Ahead of Sochi’s Olympics, we ask how the Kremlin will handle the news coverage that comes with hosting the games.
While the majority of Russia’s news media have not even waited for the torch to get lit to declare the Sochi Winter Olympic Games a triumph, other journalists in Sochi have different news pegs in mind.
Among these is the contentious gay propaganda law, the environmental impact of the Sochi development projects and, of course, the enormous cost to the taxpayer.
But step-by-step, through the Vladimir Putin years, the Russian media – particularly on the broadcast side – have been brought to heel. The president and his inner circle can, directly or indirectly, manage the state’s message through the media.
Journalism can be a dangerous game in Russia. Pushing the boundaries can get foreign reporters expelled and it can get Russian reporters killed.
These are the Olympics the Kremlin wanted. But how will it like the news coverage that always comes with hosting the games?
Joining the Listening Post to talk about this is: David Satter, the author of Darkness at Dawn: The Rise of the Russian Criminal State; Ekaterina Zabrovskaya, the editor-in-chief of Russia Direct; Gabrielle Tetrault-Farber, a journalist at Moscow Times; Boris Timoshenko of the Glasnost Defence Foundation; and Maxim Filimonov of RIA Novosti.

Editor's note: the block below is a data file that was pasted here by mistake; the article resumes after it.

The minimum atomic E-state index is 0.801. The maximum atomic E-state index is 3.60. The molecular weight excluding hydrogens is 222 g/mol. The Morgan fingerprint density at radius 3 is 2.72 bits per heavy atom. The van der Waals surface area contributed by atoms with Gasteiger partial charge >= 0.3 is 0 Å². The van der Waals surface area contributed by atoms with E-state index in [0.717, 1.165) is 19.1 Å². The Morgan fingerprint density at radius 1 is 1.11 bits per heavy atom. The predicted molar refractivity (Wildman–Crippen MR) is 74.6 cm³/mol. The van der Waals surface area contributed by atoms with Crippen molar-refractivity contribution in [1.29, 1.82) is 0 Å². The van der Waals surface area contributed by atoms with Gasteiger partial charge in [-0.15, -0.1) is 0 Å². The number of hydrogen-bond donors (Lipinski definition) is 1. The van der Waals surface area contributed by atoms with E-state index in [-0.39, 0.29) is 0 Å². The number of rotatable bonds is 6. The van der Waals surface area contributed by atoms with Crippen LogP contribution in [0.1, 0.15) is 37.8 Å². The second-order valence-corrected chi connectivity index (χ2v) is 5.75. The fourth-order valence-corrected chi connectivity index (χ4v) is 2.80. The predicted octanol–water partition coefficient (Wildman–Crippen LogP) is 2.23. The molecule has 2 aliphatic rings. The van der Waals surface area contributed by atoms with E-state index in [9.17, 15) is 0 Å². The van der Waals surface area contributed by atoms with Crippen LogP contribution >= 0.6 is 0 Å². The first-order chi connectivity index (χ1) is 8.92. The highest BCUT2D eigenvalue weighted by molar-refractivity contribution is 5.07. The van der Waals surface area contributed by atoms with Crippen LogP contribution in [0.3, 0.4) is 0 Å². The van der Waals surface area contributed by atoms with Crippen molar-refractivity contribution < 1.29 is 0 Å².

On Newsbytes this week: Egypt and the legal status of Al Jazeera journalists held in Egyptian jails – not good news; then Edward Snowden is giving some back after taking a bruising in the media. He used an interview with the New Yorker magazine to accuse the US mainstream media of abdicating their responsibility to hold power to account; and finally, the Associated Press says it will no longer work with an award-winning photojournalist, Mexican photographer Narciso Contreras, after he admitted to digitally tampering with a picture taken in Syria.
In this week’s feature: Given the stories we keep hearing out of places like Pakistan and Yemen, we have become conditioned to think of drones as weapons of war. But this kind of technology is also being used as a tool of the news gathering process.
The Listening Post’s Will Yong reports on the potential – and some of the pitfalls – of the media’s unmanned eyes in the skies.
And finally, if you are reading this at work, you might identify with our Video of the Week. It is called 15 Things That Inevitably Happen When You Work In An Office. It was produced by Buzzfeed – and has touched a nerve with a lot of desk jockeys and office workers. That is why it has got more than a million hits online.
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